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Analysis

COVID-19: how to avoid skin damage while wearing PPE

As nurses worldwide feel the pain of prolonged PPE use, we assess the advice on minimising the discomfort caused by masks and visors

  • Nurses have reported skin damage and bruises after wearing personal protective equipment during long shifts
  • PPE needs to be properly fitted and ideally worn for shorter periods of time, but when this is not possible, there are other ways nurses can reduce the risk of damage 
  • Experts offer advice on avoiding skin damage, emphasising a ‘clean, protect and restore’ approach

This article was updated on 12 January 2021


Nurses Alessia Bonari (left) and Aimee Goold posted photos on social media that show
the impact of wearing PPE for extended periods

Wearing visors, masks, gloves – never mind the constant hand-washing and use of alcohol gel – can all leave nurses’ skin sore.

Now the added effects of cold weather mean the pandemic can be even more punishing on healthcare professionals’ ravaged skin.

Nursing experts say that some extra steps can help boost protection for the skin during the chilly months.

Combination of winter weather and working in PPE can be brutal for the skin

Personal protective equipment (PPE) is an essential part of the fight against coronavirus, protecting staff and patients, and all nurses will have been wearing more than they did before the virus outbreak. Those working in high-risk areas such as intensive care are advised by Public Health England (PHE) to wear eye protection, a filtering face-piece respirator, fluid-resistant gown, disposable apron and gloves.

This has taken a toll on clinicians’ skin, and images of nurses with faces chaffed after long shifts behind personal protective equipment (PPE) have been viewed widely in recent months.

Reddened skin, sores, chaffing and bruising caused by masks and eye protection, particularly across the bridge of the nose and the cheekbone, have been shared online.

Skin damage after wearing masks and visors for long periods

Over the course of the pandemic, nurses are wearing PPE on a daily basis for long periods in a way that could be hurting their skin.

Visors can leave marks on the forehead, as staff wear them for hours, and the loops on masks can rub painfully behind the ears. Skin on the hands can be left red, dry, flaky, cracked and sore through constant washing and use of alcohol rubs.

A study of healthcare staff in China during the outbreak found that goggles were particularly tough on the skin, especially on the bridge of the nose.

Mark Collier, independent nurse consultant and associate lecturer in tissue viability, based in Lincolnshire, says the wintry combination of cold weather and low humidity sets off a cycle that leads to the breakdown of the skin barrier function. This can increase dryness, itching and the development of urticaria, or hives.

For anyone who already has skin problems, the colder months can bring particular misery, especially when moving between extremes of temperature, from the cold outside to sudden indoor warmth.

Many buildings will be colder and draughtier as a result of people heeding advice to boost ventilation as a way to reduce virus transmission.

Mr Collier says: ‘Winter can exacerbate skin conditions, including eczema, psoriasis and rosacea. As all of these are affected by extremes in temperature, it can cause serious skin irritation, cracking and pain. Remember your hands, lips, nose, and ears are all prone to dryness and chapping [dry, rough or sore skin] during cold weather.’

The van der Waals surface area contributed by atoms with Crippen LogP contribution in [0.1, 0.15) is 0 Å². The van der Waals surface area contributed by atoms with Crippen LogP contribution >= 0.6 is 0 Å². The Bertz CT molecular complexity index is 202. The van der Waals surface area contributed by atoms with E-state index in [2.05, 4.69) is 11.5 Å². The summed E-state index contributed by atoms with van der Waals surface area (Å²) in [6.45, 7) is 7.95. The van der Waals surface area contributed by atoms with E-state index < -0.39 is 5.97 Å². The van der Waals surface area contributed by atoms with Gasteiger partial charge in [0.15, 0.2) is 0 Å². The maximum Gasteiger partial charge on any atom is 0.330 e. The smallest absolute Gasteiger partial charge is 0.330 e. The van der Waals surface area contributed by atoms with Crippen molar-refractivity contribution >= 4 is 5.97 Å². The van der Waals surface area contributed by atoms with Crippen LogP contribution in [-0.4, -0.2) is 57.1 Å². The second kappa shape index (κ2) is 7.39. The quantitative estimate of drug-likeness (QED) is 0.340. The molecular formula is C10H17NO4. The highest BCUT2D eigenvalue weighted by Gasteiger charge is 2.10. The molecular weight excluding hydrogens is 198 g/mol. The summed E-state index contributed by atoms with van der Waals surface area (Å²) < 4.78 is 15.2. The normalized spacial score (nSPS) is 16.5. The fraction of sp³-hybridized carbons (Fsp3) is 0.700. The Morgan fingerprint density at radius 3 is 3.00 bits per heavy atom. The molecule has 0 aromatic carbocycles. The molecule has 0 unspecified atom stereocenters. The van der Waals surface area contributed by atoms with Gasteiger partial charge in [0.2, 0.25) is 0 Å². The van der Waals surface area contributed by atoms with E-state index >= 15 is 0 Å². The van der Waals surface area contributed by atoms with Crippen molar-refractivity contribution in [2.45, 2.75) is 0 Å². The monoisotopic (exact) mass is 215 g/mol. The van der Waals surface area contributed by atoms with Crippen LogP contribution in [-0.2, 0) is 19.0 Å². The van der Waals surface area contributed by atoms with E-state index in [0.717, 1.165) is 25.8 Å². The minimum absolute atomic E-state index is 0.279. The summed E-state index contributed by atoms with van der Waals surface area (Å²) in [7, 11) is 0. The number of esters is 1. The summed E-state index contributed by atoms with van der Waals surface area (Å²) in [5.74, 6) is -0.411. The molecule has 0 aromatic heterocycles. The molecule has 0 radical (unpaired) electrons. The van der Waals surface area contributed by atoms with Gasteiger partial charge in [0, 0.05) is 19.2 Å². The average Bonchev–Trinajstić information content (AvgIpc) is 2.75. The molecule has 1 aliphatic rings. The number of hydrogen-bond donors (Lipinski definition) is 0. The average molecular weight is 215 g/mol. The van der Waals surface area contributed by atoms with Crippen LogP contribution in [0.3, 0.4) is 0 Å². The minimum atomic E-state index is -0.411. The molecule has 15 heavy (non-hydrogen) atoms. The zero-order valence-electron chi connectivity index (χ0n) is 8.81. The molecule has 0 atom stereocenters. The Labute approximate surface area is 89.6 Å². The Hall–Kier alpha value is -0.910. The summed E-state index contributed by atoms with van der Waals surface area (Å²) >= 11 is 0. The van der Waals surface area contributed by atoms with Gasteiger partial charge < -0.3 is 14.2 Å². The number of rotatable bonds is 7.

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What is the best way to avoid skin damage due to PPE?

Damage to the skin is painful and, if severe, can lead to cracks that leave the skin vulnerable to developing infections.

So how can it be avoided? Expert nurses were keen to stress that some simple steps and using correctly fitted equipment should help minimise any skin problems.

Mr Collier recommends nurses take a ‘cleanse, protect and restore’ approach to looking after the skin, with a few tweaks for extra protection in winter.

Increasing the frequency of application of moisturisers and emollients, and considering using a richer, thicker type can help protect dry skin, he says. ‘Switching to a product that contains a combination of a blend of humectants (agents that act to reduce moisture loss) and emollients, including fatty acids, ceramides and cholesterols, can help to put back what the skin is lacking and support the skin barrier,’ he says.

When it comes to non-medicated soaps and skin cleansers, avoiding humectants during cold months can be a good idea. ‘A humectant is an ingredient that attracts water to itself – which can be helpful when the air is humid, as the product will draw moisture into the skin. But when humidity is low, a humectant will instead draw moisture from the lower layers of your skin, making it even more dehydrated,’ he says.

Nurses should make sure they are drinking plenty of water, to hydrate their skin. This can easily be forgotten when it is not warm, or when going to the toilet means awkward and time-consuming PPE removal.

Getting plenty of sleep and a skin-friendly diet with plenty of omega-3 and omega-6 fatty acids all support a healthy skin barrier, Mr Collier says.

Being kind to your hands this winter – the extra challenge for nurses

Hands have taken a particular hammering during the pandemic, with hand-washing and the use of alcohol rub increasing exponentially.

As nurses can’t currently reduce the frequency of their hand-washing, Deirdre Harris, an independent infection control nurse who works in London, has a survival list to help staff through a the next few months. [see box]

The steps she advocates are designed to restore and protect the skin as much as possible when nurses are off duty.

They includes limiting contact to harsh chemicals, and avoiding tasks that involve immersion in water at work or at home with rubber gloves. She also advises striking a balance between hand-washing using and use of alcohol gel.

Some nurses will still need extra support for their skin as they grapple with the dual challenges of PPE use and winter weather conditions.

‘If undertaking these measures doesn’t help then seek medical advice from you GP or occupational health department,’ Ms Harris says.

10 tips to protect your hands from the ravages of winter

Infection control nurse Deirdre Harris advises:

  • Wear warm gloves when outside
  • Use a heavy-duty, intense handcream or ointment at bedtime
  • Always carry handcream